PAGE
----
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At our company, we use python for various projects. I want our code to be more clear and readable and have been changing some stuff to follow PEP8.We have some common modules that are shared between these projects that we have in a 'library' package that is used by by multiple projects. Here is the basic hierarchy:

src_py\
    lib\
        sharedmodule1.py
        ...
    ProjectA\
        ...
    ProjectB\
        ...
    ProjectC\
        helper\
            helpermodule1.py
            ...
        converter\
            base.py
            ...
        runprojectc.py

I am working on ProjectC and I want to import sharedmodule1.py in in base.py and runprojectc.py. What is the best way to do this. Relative import? Absolute import? Re-architecture our project structure?

Now I feel like the best (most pythonic) way to import the lib package is to use relative imports but, from my readings, it is highly discouraged (PEP328). The solution that I see posted often on similar issues is to use absolute imports and modify sys.path to include the parent directory (this is what we are doing right now). What I say to that is... "There's got to be a better way".

Currently our imports look like this (extremely ugly and confusing):

# runprojectc.py
curdir = os.path.dirname(__file__)
sys.path.insert(0, os.path.abspath(os.path.join(curdir, '..', 'lib')))
import sharedmodule1.py

Or we could do (cleaner):

# runprojectc.py
sys.path.insert(0, '..')
from lib import sharedmodule1.py

Or relative:

# runprojectc.py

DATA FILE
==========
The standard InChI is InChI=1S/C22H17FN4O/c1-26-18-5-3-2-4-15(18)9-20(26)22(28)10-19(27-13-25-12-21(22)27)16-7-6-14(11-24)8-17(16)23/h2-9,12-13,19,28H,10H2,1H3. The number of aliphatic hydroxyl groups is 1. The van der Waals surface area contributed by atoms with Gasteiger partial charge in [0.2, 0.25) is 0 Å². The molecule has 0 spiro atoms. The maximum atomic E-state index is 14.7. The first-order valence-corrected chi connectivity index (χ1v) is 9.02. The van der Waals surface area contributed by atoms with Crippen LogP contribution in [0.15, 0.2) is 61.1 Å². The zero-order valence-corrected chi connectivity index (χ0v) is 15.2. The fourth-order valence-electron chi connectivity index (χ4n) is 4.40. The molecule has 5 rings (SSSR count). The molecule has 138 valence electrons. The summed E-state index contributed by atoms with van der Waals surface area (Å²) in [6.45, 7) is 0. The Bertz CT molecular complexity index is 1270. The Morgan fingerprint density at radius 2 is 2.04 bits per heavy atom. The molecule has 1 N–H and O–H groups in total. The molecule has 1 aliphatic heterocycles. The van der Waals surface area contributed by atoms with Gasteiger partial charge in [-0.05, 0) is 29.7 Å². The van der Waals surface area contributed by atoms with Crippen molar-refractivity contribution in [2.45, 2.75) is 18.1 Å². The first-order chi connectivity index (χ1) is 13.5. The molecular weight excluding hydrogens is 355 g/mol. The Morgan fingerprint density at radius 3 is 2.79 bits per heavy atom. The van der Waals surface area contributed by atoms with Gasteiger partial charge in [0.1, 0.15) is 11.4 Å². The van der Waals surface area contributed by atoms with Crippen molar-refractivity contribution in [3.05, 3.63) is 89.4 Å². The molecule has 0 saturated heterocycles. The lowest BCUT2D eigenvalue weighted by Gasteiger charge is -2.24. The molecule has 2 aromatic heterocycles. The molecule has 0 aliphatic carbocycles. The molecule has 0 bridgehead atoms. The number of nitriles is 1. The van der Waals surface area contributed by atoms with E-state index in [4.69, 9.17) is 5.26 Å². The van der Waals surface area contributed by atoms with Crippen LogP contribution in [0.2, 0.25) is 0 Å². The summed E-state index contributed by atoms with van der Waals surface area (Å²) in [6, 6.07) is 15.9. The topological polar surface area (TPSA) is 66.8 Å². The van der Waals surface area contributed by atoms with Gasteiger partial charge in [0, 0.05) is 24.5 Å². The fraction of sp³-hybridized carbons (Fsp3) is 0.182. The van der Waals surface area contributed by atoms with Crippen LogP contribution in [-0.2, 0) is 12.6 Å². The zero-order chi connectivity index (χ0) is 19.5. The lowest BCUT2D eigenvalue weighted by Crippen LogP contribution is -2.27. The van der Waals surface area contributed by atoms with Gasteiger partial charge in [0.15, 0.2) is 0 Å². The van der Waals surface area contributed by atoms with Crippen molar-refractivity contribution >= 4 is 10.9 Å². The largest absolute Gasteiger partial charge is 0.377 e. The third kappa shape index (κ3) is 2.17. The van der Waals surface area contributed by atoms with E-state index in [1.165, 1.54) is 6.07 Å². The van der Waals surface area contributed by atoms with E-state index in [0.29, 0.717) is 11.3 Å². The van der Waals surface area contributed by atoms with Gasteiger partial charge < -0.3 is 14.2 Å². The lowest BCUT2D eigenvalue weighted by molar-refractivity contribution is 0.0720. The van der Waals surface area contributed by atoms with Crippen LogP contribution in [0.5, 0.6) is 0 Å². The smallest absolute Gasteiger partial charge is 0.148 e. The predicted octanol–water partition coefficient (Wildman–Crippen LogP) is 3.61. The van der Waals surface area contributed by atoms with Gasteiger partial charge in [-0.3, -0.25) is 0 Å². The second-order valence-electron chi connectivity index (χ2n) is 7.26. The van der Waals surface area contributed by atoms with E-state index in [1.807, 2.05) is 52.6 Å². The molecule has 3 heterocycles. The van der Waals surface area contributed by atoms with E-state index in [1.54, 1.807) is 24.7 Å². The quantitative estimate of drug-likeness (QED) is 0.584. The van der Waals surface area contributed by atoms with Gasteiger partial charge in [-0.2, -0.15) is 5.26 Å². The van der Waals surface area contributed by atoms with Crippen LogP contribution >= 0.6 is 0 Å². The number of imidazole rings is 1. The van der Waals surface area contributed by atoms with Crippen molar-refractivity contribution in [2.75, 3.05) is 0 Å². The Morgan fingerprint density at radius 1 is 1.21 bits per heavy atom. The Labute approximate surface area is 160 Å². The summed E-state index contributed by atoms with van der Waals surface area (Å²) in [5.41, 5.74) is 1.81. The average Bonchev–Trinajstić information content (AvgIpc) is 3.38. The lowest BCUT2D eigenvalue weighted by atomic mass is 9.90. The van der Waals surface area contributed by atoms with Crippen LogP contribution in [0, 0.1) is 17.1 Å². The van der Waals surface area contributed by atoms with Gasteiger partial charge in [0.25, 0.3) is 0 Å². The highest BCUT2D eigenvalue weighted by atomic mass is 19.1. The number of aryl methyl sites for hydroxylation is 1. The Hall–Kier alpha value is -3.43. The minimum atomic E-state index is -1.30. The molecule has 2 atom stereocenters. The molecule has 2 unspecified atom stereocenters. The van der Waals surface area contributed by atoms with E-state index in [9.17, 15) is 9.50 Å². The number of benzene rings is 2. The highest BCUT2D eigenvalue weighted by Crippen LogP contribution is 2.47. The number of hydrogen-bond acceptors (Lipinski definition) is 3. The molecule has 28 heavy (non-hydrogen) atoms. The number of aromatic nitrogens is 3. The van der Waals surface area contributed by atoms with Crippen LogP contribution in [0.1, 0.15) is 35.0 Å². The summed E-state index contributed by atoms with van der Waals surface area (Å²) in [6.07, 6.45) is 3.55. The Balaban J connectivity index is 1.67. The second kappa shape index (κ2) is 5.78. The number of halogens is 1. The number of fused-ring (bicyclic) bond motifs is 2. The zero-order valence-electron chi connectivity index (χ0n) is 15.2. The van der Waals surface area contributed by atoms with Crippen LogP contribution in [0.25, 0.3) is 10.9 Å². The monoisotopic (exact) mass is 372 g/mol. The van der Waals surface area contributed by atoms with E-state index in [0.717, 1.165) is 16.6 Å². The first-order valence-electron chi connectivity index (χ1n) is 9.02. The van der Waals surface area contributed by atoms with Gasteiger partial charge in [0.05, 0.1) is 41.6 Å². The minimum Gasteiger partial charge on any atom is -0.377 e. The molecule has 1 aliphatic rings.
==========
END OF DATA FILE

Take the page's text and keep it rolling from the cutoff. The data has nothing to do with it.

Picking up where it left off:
from .lib import sharedmodule1.py

I want something that is clean and also "community acceptable'. I would love to hear some ideas!

share|improve this question
    
You could take your library package and install it into Python's path ('site-pacakges'). Then it's just import lib (although, naturally, you might want to use a less ambiguous name). –  Lattyware Mar 20 '13 at 22:43
    
You should probably follow python packaging conventions, and create a setup.py to do the heavy lifting (both for the library, and the things that require it), see docs.python.org/2/distutils/setupscript.html –  SingleNegationElimination Mar 20 '13 at 22:44
    
I quite like the idea of having it in site-packages and possibly doing this with a setup. But since this is for internal use, I'm not sure if we'd like to have to manage what version we are running on certain machines. We primarily run straight from our SCM framework and the actual shared modules that we care about depend on SWIG generated code (from our C/C++ codebase), so that would mean constantly updating the pyd files. I will think about this and how we could change how we run our projects and use setups rather than running straight from SCM. Doubt my bosses will like it though. –  sjrahn Mar 20 '13 at 22:59
    
I've used the sys.path.insert trick before, for exactly the same sort of situation (code gets checked out of SCM system and run, without a separate "install" step). My favorite (or at least, least hated) version is your second one: insert '..' and use from lib import ... –  torek Mar 21 '13 at 0:08

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